ALAMOSA — School Superintendent Robert Alejo has been charged with felony second-degree assault in an incident that occurred just over a year ago involving his alleged attack with a baseball bat. According to the complaint in Alamosa County Court, Alejo “unlawfully and feloniously caused bodily injury to David Silvas, by means of a deadly weapon, namely: a baseball bat.”
The incident occurred on or about July 19, 2019. The complaint was dated March 17, 2020, and was filed by Kaitlyn B. Turner, district attorney for the 11th Judicial District based in Salida. He was served with a summons on that date according to court records. Robert Willett, district attorney for the 12th district, said Friday that the case was turned over to the 11th district due to conflicts of interest.
The chief investigator for Willett’s office is Harry Alejo, Robert’s father, and Willett’s wife is a school teacher in the Alamosa district. The case was apparently turned over to the Colorado Bureau of Investigation’s (CBI) Pueblo office by the Alamosa Police Department, also presumably due to a possible conflict of interest. Court documents indicate that Robert Alejo, 54, Is represented by attorney Joseph A. Koncilja of Pueblo. He has appeared in county court several times for status hearings and is next scheduled to appear on Aug. 11 at 3 p.m. for a disposition hearing before Judge Daniel Walzl.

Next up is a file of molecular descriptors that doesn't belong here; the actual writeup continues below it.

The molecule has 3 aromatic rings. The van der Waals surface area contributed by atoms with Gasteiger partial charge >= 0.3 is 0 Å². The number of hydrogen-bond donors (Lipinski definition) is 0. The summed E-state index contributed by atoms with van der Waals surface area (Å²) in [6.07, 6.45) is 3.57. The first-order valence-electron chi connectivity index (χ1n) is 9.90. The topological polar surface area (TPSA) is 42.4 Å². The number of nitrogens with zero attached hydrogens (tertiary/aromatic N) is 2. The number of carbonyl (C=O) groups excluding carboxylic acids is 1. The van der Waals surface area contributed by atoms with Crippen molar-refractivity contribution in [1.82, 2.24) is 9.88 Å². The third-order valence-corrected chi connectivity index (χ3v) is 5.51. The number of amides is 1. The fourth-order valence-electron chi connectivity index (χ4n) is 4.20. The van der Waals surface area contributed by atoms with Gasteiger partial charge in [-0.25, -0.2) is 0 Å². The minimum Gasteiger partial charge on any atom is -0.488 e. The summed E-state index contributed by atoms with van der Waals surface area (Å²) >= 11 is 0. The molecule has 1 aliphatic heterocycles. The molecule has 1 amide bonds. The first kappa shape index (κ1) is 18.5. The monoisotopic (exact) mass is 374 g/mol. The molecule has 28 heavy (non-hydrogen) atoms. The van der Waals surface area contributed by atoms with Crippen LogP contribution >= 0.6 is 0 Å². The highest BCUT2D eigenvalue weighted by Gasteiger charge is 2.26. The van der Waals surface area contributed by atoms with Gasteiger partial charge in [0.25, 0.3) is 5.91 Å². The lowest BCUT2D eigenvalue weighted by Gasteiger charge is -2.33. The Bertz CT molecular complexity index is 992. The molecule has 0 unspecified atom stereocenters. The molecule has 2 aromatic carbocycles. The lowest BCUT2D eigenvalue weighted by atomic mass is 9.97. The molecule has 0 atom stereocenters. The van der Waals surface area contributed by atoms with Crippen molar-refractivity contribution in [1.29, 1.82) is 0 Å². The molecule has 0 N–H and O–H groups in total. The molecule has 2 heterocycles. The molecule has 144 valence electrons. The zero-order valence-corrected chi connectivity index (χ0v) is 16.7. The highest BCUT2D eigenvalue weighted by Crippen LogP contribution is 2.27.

According to Michael Mumper, vice president of the Alamosa School board, he didn’t learn of the charges until this past Friday and feels several other board members were not aware as well. Board president Elias Heredia could not be reached. “This is a very serious set of charges,” Mumper said, “and the board will take appropriate action as quickly as we can.” Mumper and fellow board members A
pril Gonzales and Katrina Brown were elected to the board last November. In an email response, Gonzales said she was not aware of the charges against Alejo until the past few weeks. “As a member of the school board, I am troubled and disappointed that the school district has not shared this information with the Board,” Gonzales wrote. “While I recognize that everyone is innocent until proven guilty, I think it is imperative that the school district and the superintendent be transparent to the school board and more importantly to the public.
“Superintendent Alejo should be treated in the same manner as any employee of the school district who has been charged, but not convicted. “I certainly think that in order to make informed decisions additional information is necessary and that a meeting should be held as soon as possible to discuss these issues. As public officials, our actions and behaviors should be transparent and open for proper public scrutiny.”
The Valley Courier first learned of the charges last week in a letter from a concerned reader. Attempts to secure more information on the case from CBI were unsuccessful. The Courier also attempted to reach Alejo for comment by phone and email.